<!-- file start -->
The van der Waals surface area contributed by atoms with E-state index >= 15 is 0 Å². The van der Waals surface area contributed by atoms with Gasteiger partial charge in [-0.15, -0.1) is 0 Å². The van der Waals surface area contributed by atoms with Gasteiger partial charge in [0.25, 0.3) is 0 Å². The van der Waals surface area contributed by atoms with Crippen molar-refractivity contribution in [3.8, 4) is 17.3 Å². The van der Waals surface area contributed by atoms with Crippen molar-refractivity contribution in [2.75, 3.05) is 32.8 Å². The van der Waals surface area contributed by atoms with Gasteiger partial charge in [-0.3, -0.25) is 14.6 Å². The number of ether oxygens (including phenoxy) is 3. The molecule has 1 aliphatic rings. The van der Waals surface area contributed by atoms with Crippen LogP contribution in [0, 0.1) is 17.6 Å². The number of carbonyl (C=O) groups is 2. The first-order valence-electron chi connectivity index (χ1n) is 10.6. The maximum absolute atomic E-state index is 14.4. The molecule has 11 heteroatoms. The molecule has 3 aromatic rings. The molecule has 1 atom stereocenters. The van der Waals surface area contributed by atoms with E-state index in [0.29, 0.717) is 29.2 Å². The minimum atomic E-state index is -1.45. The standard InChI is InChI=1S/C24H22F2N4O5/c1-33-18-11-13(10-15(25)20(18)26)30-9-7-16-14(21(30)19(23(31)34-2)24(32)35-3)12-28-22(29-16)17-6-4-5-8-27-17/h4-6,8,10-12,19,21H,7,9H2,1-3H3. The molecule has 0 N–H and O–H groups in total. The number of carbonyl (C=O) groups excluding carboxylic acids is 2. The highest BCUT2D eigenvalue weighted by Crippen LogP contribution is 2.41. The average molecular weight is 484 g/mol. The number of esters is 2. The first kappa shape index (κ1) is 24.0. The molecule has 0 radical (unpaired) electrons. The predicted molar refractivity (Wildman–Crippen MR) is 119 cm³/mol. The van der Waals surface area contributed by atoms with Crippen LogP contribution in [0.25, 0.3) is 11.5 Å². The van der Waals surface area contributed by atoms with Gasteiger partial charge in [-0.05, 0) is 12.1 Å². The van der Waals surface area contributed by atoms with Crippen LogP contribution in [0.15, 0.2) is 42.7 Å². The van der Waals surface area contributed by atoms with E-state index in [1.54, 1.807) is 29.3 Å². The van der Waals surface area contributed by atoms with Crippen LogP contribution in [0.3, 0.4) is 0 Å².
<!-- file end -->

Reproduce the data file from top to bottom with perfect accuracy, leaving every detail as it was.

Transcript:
The van der Waals surface area contributed by atoms with E-state index >= 15 is 0 Å². The van der Waals surface area contributed by atoms with Gasteiger partial charge in [-0.15, -0.1) is 0 Å². The van der Waals surface area contributed by atoms with Gasteiger partial charge in [0.25, 0.3) is 0 Å². The van der Waals surface area contributed by atoms with Crippen molar-refractivity contribution in [3.8, 4) is 17.3 Å². The van der Waals surface area contributed by atoms with Crippen molar-refractivity contribution in [2.75, 3.05) is 32.8 Å². The van der Waals surface area contributed by atoms with Gasteiger partial charge in [-0.3, -0.25) is 14.6 Å². The number of ether oxygens (including phenoxy) is 3. The molecule has 1 aliphatic rings. The van der Waals surface area contributed by atoms with Crippen LogP contribution in [0, 0.1) is 17.6 Å². The number of carbonyl (C=O) groups is 2. The first-order valence-electron chi connectivity index (χ1n) is 10.6. The maximum absolute atomic E-state index is 14.4. The molecule has 11 heteroatoms. The molecule has 3 aromatic rings. The molecule has 1 atom stereocenters. The van der Waals surface area contributed by atoms with E-state index in [0.29, 0.717) is 29.2 Å². The minimum atomic E-state index is -1.45. The standard InChI is InChI=1S/C24H22F2N4O5/c1-33-18-11-13(10-15(25)20(18)26)30-9-7-16-14(21(30)19(23(31)34-2)24(32)35-3)12-28-22(29-16)17-6-4-5-8-27-17/h4-6,8,10-12,19,21H,7,9H2,1-3H3. The molecule has 0 N–H and O–H groups in total. The number of carbonyl (C=O) groups excluding carboxylic acids is 2. The highest BCUT2D eigenvalue weighted by Crippen LogP contribution is 2.41. The average molecular weight is 484 g/mol. The number of esters is 2. The first kappa shape index (κ1) is 24.0. The molecule has 0 radical (unpaired) electrons. The predicted molar refractivity (Wildman–Crippen MR) is 119 cm³/mol. The van der Waals surface area contributed by atoms with Crippen LogP contribution in [0.25, 0.3) is 11.5 Å². The van der Waals surface area contributed by atoms with Gasteiger partial charge in [-0.05, 0) is 12.1 Å². The van der Waals surface area contributed by atoms with Crippen LogP contribution in [0.15, 0.2) is 42.7 Å². The van der Waals surface area contributed by atoms with E-state index in [1.54, 1.807) is 29.3 Å². The van der Waals surface area contributed by atoms with Crippen LogP contribution in [0.3, 0.4) is 0 Å².